Updated: Nov 15, 2019
A solid examination of coping with life’s often capricious nature, this play by Moontan Productions explores the complexities of grief and love through the lives and relationships of four young adults.
Staged in the revamped Flight Path Theatre, a part of the local-loved Addison Road Community Centre, Two Quarters Full is a brand-new work written and directed by Australian playwright, Iley Jones. This play aims to highlight the human response to grief and encourages us to understand, unlike life and death, that grief is not simple, it is not black and white. Recognising the reality that grief is not just bereavement but a significant loss of any kind, the feeling of a gaping hole, the discomfort of a missing piece that sends the mind and body into a whirlwind of emotional perplexity.
The four twenty-something characters weave in and amongst themselves, affecting and inspiring each other as they struggle to navigate their own predicaments. Christian (Misha Mehigan) is the wily lawyer, facing an uncertain future in his career when his past conduct is investigated and is only thrown into further turmoil when his estranged brother, Darren (Cheng Tang), reappears. A fervent gamer making a living as a real estate agent, Darren’s murky past, as well as the enduring strains in his family relationships, make it difficult for him to reconnect with his brother or his new romantic interest, Robin (Molly Haddon) – the consummate professional whose vulnerable side is unmasked in a new relationship and as she copes with her loss of home and comfort. Rounding off the quartet is Christian’s housemate Sarah (Alannah Robertson) who, throughout the play, must deal with the progressive loss of control over her motor skills as she comes to terms with the early onset of Parkinson’s disease.
Both Haddon and Robertson played well as their respective characters and brought a commitment both physically and emotionally that was crucial for this particular work and its overarching theme. Tang could have benefitted from incorporating touches of nuanced sentiment in his work but nevertheless brought a refreshing energy to the stage as Darren. Mehigan needed to bring a greater emotional clarity, specificity and a deeper exploration of the duplicity of his character. We lost our primary link to his experience of grief as it was difficult to connect with him. Together, Tang and Mehigan needed to strengthen the depth of the connection between them in order to construct a sibling dynamic that we could relate to.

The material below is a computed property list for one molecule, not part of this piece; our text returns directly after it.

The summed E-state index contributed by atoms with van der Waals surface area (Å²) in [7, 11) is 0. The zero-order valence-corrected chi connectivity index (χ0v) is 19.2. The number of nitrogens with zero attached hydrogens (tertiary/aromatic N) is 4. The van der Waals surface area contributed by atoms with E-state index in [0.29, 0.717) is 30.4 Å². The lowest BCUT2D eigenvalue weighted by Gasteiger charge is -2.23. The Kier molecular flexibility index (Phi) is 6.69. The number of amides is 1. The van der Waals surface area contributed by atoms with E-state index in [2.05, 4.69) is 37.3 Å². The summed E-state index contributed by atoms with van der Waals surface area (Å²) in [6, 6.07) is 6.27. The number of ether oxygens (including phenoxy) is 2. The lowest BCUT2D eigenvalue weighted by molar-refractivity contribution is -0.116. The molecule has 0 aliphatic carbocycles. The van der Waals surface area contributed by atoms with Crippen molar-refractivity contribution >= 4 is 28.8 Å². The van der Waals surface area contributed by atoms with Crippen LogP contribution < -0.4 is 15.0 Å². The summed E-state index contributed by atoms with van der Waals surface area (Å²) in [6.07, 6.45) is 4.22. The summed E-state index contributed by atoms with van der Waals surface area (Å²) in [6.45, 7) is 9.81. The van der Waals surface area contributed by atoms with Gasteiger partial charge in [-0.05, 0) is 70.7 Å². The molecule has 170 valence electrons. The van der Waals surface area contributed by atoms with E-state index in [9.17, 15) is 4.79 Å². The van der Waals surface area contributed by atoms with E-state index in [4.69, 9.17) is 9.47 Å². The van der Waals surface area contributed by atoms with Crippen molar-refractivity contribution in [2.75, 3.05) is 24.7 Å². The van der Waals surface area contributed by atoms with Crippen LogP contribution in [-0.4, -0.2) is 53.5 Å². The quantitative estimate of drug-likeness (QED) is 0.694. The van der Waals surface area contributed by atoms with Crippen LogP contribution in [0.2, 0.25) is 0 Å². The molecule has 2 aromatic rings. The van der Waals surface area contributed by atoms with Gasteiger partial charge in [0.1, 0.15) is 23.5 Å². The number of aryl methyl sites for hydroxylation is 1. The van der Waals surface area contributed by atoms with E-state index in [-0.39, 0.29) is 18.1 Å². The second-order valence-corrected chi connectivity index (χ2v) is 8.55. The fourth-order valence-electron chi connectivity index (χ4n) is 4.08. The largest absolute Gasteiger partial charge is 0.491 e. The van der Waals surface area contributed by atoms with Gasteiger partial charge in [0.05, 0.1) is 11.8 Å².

The juxtaposition of the home and office within the set was a sound choice and one that could ring true for many people, perhaps as an embodiment of the blend of those two entities in one’s life that can be akin to a balanced lifestyle or an unhealthy mix of business and pleasure.
Jones has penned a story that yearns for nuance in every aspect – laughter with the tears, smiles with the frowns, the shades of light and dark that are the reality of navigating the tempestuousness of grief. An exposition about carving your route through the ups and the downs of life and dodging the almighty curveballs that try to knock you down. What we needed was a greater boldness and bravery in the transfer of script to stage to elevate the production to a level that synonymously challenged us and provoked us to question the ideas being put forward.
Venue Flight Path Theatre (Marrickville), 5th to 10th Nov 2019
Director Iley Jones
Playwright Iley Jones
Production Shots by Claudia Butters
DISCLAIMER: This and all other reviews posted by A Millennial with an Opinion/JTA Official/Jessie Trompp are the honest personal opinions of a theatre-goer and are not reflective in any way of the opinions of others who have seen the production.